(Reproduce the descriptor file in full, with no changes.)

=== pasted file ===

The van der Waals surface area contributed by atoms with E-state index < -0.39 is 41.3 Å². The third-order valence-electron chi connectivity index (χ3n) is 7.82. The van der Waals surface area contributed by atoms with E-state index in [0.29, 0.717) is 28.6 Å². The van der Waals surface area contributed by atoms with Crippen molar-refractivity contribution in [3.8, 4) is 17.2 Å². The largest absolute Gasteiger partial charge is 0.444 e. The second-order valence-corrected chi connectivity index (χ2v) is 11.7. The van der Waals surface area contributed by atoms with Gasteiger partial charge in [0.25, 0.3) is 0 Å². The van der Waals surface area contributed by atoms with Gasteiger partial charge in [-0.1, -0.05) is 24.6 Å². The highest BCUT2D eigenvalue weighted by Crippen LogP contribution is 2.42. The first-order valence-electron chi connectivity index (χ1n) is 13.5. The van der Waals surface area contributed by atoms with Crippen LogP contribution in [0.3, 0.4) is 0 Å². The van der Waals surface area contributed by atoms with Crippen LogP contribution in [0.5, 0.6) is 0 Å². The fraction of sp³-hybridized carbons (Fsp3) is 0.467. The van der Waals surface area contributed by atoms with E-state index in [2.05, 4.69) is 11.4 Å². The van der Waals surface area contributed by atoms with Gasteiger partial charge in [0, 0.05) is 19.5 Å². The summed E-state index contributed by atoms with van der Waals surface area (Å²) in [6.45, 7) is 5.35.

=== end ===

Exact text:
The van der Waals surface area contributed by atoms with E-state index < -0.39 is 41.3 Å². The third-order valence-electron chi connectivity index (χ3n) is 7.82. The van der Waals surface area contributed by atoms with E-state index in [0.29, 0.717) is 28.6 Å². The van der Waals surface area contributed by atoms with Crippen molar-refractivity contribution in [3.8, 4) is 17.2 Å². The largest absolute Gasteiger partial charge is 0.444 e. The second-order valence-corrected chi connectivity index (χ2v) is 11.7. The van der Waals surface area contributed by atoms with Gasteiger partial charge in [0.25, 0.3) is 0 Å². The van der Waals surface area contributed by atoms with Gasteiger partial charge in [-0.1, -0.05) is 24.6 Å². The highest BCUT2D eigenvalue weighted by Crippen LogP contribution is 2.42. The first-order valence-electron chi connectivity index (χ1n) is 13.5. The van der Waals surface area contributed by atoms with Crippen LogP contribution in [0.3, 0.4) is 0 Å². The van der Waals surface area contributed by atoms with Crippen LogP contribution in [0.5, 0.6) is 0 Å². The fraction of sp³-hybridized carbons (Fsp3) is 0.467. The van der Waals surface area contributed by atoms with E-state index in [2.05, 4.69) is 11.4 Å². The van der Waals surface area contributed by atoms with Gasteiger partial charge in [0, 0.05) is 19.5 Å². The summed E-state index contributed by atoms with van der Waals surface area (Å²) in [6.45, 7) is 5.35.